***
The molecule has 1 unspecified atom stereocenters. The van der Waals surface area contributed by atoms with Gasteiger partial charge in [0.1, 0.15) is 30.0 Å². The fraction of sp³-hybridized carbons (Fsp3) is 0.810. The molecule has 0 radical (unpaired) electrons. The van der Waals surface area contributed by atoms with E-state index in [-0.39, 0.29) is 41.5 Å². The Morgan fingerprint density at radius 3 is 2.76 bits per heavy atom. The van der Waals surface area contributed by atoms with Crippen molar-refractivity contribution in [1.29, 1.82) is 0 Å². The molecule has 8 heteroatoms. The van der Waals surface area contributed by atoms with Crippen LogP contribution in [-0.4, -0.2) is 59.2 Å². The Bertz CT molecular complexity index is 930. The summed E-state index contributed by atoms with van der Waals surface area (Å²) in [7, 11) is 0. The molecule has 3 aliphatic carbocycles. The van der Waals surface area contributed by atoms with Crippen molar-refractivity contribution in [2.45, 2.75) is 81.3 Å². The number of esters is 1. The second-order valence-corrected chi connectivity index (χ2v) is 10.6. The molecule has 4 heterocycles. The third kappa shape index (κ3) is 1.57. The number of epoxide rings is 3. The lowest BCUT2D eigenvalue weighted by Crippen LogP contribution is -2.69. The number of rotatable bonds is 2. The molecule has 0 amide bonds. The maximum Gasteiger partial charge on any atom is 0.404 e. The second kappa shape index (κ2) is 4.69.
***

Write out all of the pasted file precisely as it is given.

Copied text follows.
The molecule has 1 unspecified atom stereocenters. The van der Waals surface area contributed by atoms with Gasteiger partial charge in [0.1, 0.15) is 30.0 Å². The fraction of sp³-hybridized carbons (Fsp3) is 0.810. The molecule has 0 radical (unpaired) electrons. The van der Waals surface area contributed by atoms with E-state index in [-0.39, 0.29) is 41.5 Å². The Morgan fingerprint density at radius 3 is 2.76 bits per heavy atom. The van der Waals surface area contributed by atoms with Crippen molar-refractivity contribution in [1.29, 1.82) is 0 Å². The molecule has 8 heteroatoms. The van der Waals surface area contributed by atoms with Crippen LogP contribution in [-0.4, -0.2) is 59.2 Å². The Bertz CT molecular complexity index is 930. The summed E-state index contributed by atoms with van der Waals surface area (Å²) in [7, 11) is 0. The molecule has 3 aliphatic carbocycles. The van der Waals surface area contributed by atoms with Crippen molar-refractivity contribution in [2.45, 2.75) is 81.3 Å². The number of esters is 1. The second-order valence-corrected chi connectivity index (χ2v) is 10.6. The molecule has 4 heterocycles. The third kappa shape index (κ3) is 1.57. The number of epoxide rings is 3. The lowest BCUT2D eigenvalue weighted by Crippen LogP contribution is -2.69. The number of rotatable bonds is 2. The molecule has 0 amide bonds. The maximum Gasteiger partial charge on any atom is 0.404 e. The second kappa shape index (κ2) is 4.69.